Exponents and Scientific Notation in a Building Thinking Classroom

My school uses the Open Up Resources 6-8th grade math curriculum by Illustrative Mathematics. I’m in the process of adapting Grade 8 Unit 7 to the “Building Thinking Classrooms” style.Mostly, this just requires re-formatting the questions. A few notes on how I’m implementing it:

Cover of Building Thinking Classrooms by Peter Liljedahl
Find it on amazon: https://amzn.to/3YAVBVC
  1. Warm Up: I chose to keep my Warm Up structure. The Warm Up is projected on the board when kids come in. They sit in their assigned seats and chat about it with their classmates. We do a quick share out, making sure to hit on the key points suggested by the curriculum. (~5 minutes)
  2. Launch: If needed, I launch the first activity, following the directions in the curriculum. (~2 minutes)
  3. Visibly Random Groups: I sort kids into groups of three using flippity and assign their spots around the room. (I’ve bookmarked each class and just shuffle three times in front of the kids.) ( ~2 minutes)
  4. White board Work: Each group works at their own pace, raising their hands when they are ready for the next level. I pass out the main activities first, followed by the “Are you ready for more?” problems. I also have a set of “visual patterns” on offer for groups that need more to work on; some of these are exponential, but not all. (~25-30 minutes)
  5. Synthesis: Kids share out their work which I have pre-selected based on the learning goals. We review the learning goals and synthesize the big ideas. (~8 min)
  6. Notes + Cool Down: Kids go back to their seats and take time to write notes to their “future forgetful self” and do the cool down. (~8 min)

The adapted materials: (A growing list. More soon!)

Notes to your Future Forgetful Self: (My 8th graders needed a lil’ structure to push them towards writing better notes.)

Extra visual pattern handouts for early finishers sourced from https://www.visualpatterns.org/.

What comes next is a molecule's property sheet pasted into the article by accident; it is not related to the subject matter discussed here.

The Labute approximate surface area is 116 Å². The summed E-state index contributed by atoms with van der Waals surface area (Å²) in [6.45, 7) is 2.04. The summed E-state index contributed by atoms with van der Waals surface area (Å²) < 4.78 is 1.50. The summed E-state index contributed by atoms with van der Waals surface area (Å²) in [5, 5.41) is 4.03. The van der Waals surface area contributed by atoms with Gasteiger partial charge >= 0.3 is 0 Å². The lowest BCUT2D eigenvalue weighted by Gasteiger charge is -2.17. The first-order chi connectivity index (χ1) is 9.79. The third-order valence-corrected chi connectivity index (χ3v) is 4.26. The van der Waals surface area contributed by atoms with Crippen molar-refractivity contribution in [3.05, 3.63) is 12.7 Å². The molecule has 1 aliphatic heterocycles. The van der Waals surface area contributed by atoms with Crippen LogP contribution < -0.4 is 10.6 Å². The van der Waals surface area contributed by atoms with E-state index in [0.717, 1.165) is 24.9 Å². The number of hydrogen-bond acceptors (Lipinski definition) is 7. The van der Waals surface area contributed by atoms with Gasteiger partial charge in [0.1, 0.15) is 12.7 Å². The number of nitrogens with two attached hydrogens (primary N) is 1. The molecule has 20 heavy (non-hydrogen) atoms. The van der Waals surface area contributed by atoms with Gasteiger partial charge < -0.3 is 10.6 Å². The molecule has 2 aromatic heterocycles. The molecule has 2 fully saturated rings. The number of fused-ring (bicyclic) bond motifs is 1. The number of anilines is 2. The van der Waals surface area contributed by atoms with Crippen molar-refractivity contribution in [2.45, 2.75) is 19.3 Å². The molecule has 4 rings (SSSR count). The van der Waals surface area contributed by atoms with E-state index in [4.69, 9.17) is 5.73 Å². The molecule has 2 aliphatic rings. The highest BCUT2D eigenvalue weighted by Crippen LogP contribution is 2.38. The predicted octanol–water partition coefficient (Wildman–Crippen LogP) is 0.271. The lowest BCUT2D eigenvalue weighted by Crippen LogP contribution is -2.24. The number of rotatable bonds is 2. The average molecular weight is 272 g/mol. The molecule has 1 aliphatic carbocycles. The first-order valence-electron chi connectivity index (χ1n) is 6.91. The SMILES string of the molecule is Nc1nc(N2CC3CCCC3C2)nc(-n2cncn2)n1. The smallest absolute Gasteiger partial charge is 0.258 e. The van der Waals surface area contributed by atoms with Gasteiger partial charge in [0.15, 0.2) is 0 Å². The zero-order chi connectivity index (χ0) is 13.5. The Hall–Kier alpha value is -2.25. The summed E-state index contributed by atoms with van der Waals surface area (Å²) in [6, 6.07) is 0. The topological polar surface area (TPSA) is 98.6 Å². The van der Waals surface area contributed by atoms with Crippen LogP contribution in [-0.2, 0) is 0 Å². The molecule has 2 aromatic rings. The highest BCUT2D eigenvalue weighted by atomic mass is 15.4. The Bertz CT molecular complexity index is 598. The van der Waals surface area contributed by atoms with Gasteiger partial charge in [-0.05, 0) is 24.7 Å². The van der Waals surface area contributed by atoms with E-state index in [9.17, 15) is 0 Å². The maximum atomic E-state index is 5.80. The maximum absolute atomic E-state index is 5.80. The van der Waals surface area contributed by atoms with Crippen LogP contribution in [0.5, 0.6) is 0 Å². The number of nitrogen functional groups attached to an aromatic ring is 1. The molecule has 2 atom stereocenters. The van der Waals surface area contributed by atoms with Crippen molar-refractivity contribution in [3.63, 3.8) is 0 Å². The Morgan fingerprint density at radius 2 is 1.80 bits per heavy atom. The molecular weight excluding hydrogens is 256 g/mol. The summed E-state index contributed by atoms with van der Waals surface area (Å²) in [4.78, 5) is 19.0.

Lesson 1: Exponent Review

Lesson 2: Multiplying Powers of Ten

Lesson 3: Powers of Powers of 10

Check Your Understanding Packet #1: For Lessons 1-3 using the practice problems.

Quick Note:

If you are new to Building Thinking Classrooms, here is a short summary about it: https://buildingthinkingclassrooms.com/14-practices/

But I highly recommend reading the book! It is one of the best education books I’ve ever read and it made me feel so excited about teaching again.


  1. Have you tried verbally sharing the launch while having students standing? I am in the middle of reading Building Thinking Classrooms and am looking at how to start with Unit 1 in the fall. Do you tell your students when to move on to the next activity? Do they not erase each problem until they share out? Thanks for your help.

    • Hi! No – I haven’t tried launching with kids standing….mostly because the curriculum is so visual and it’s hard for everyone to see when they are standing. In fact, because Units 1 and 2 are so visual, I didn’t do much standing white board work until Unit 3. Even then, I typically had kids do one activity at their desks and one up at the boards with a random group. It wasn’t until this unit that I did all activities up on the boards – these lessons are “thin-sliced” so nicely. I think the tip in BTC is to box the solutions that you want kids to save for the share out so then they can erase the rest if you need more space.

Always happy to hear from readers!